Jillian Ewart came to television after spells as both a journalist and publicist.
In the mid 70s Ewart saw an advertisement for a television training course for producers and directors. Places were limited and competition was fierce, but Ewart won a place.
Afterwards Ewart worked initially on children’s programmes for recently arrived second channel South Pacific Television, including directing episodes of Chic-a-boon (starring Chic Littlewood).
In 1978 she began a two year stint producing and directing Pacific Viewpoint, a weekly programme on SPT. “Unthinkable these days, but the researcher and myself were Pākehā,” says Ewart. “I’ve always been grateful for the immersion in Māori culture, and to a lesser extent, Pacific Islands cultures, that working on the program brought me.”
Then came the “wonderful challenge” of producing Kaleidoscope: an arts programme which had recently been given an extended primetime TV One slot - for 90 minutes on Friday nights, 40 weeks a year. The show’s predecessor of the same name had run in a late night slot. While premium overseas content – including landmark Robert Hughes art series The Shock of the New – was part of the mix, local content was increased to more than 20 hours per year.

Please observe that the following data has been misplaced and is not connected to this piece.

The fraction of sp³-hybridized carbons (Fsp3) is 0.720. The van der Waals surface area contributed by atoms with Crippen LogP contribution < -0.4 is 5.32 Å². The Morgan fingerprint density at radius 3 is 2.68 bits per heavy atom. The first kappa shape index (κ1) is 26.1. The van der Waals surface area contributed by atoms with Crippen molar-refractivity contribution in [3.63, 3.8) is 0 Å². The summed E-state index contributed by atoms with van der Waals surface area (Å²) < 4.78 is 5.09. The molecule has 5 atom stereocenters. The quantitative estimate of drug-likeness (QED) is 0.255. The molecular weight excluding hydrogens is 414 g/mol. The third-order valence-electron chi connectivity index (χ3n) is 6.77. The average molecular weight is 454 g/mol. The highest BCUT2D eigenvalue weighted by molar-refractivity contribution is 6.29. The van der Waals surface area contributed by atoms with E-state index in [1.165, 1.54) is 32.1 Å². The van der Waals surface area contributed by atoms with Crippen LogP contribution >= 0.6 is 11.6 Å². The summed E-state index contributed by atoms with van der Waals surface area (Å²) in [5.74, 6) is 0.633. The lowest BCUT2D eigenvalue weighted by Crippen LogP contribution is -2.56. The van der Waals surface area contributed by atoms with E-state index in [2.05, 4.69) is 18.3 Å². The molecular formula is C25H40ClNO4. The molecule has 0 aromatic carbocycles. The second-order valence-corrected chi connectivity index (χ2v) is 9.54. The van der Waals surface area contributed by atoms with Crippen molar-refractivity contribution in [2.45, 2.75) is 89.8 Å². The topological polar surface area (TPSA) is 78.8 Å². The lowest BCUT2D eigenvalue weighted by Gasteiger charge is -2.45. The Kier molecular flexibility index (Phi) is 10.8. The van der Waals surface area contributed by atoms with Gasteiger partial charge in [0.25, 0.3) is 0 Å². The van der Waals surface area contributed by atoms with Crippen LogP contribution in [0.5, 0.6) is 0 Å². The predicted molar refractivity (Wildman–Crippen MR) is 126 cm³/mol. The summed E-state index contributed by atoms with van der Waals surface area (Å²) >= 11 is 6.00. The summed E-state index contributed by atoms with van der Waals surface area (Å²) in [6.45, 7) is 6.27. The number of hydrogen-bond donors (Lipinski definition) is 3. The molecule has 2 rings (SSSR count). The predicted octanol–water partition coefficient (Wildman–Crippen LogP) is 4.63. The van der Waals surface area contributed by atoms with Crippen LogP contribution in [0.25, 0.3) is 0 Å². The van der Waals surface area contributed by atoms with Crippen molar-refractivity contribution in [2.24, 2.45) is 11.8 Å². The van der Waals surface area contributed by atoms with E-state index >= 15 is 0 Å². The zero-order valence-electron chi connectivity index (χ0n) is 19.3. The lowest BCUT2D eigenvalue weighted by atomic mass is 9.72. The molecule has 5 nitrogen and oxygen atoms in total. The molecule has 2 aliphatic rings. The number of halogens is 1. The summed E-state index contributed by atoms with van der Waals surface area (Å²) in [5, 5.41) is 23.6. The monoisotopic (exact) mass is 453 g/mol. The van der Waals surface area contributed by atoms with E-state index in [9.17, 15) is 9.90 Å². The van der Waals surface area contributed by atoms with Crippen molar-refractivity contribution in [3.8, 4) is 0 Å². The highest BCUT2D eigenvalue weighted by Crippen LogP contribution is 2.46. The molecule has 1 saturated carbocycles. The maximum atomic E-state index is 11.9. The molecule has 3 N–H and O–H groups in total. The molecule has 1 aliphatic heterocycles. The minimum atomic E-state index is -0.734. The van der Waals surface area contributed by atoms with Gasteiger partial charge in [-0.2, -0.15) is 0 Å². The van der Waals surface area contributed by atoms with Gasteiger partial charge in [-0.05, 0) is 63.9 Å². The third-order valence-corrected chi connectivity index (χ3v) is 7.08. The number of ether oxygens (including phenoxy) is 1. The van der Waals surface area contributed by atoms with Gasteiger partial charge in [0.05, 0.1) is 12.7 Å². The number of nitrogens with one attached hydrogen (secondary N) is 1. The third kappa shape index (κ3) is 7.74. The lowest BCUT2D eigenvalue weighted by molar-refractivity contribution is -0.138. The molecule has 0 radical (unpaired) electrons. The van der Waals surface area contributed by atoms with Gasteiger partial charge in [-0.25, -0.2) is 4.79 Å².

Kaleidoscope won the Feltex award for Best Speciality Programme for three of the five years that Ewart worked on it. She left the show at the end of 1984.
Kaleidoscope covered arts current affairs, profiles and events coverage. There were also multiple episodes devoted to specific topics, for example NZ architecture. Ewart occasionally travelled overseas with the show, including for the 1984 opening of the Te Māori exhibition in New York, and to follow the NZ Ballet on a tour of China.
Overlapping with Kaleidoscope, Ewart developed the format for the Benson and Hedges Awards for Fashion Design. She went on to produce seven of these live to air events to ratings success.
Ewart was also the originating producer of another series, Holiday, before she left TVNZ in 1987. Initially she ran a book shop; these days Ewart continues to work in the book field, as a specialist writer, publicist and occasional book awards organiser.
Robert Boyd-Bell, New Zealand Television - The First 25 Years (Auckland: Reed Methuen Publishers, 1985)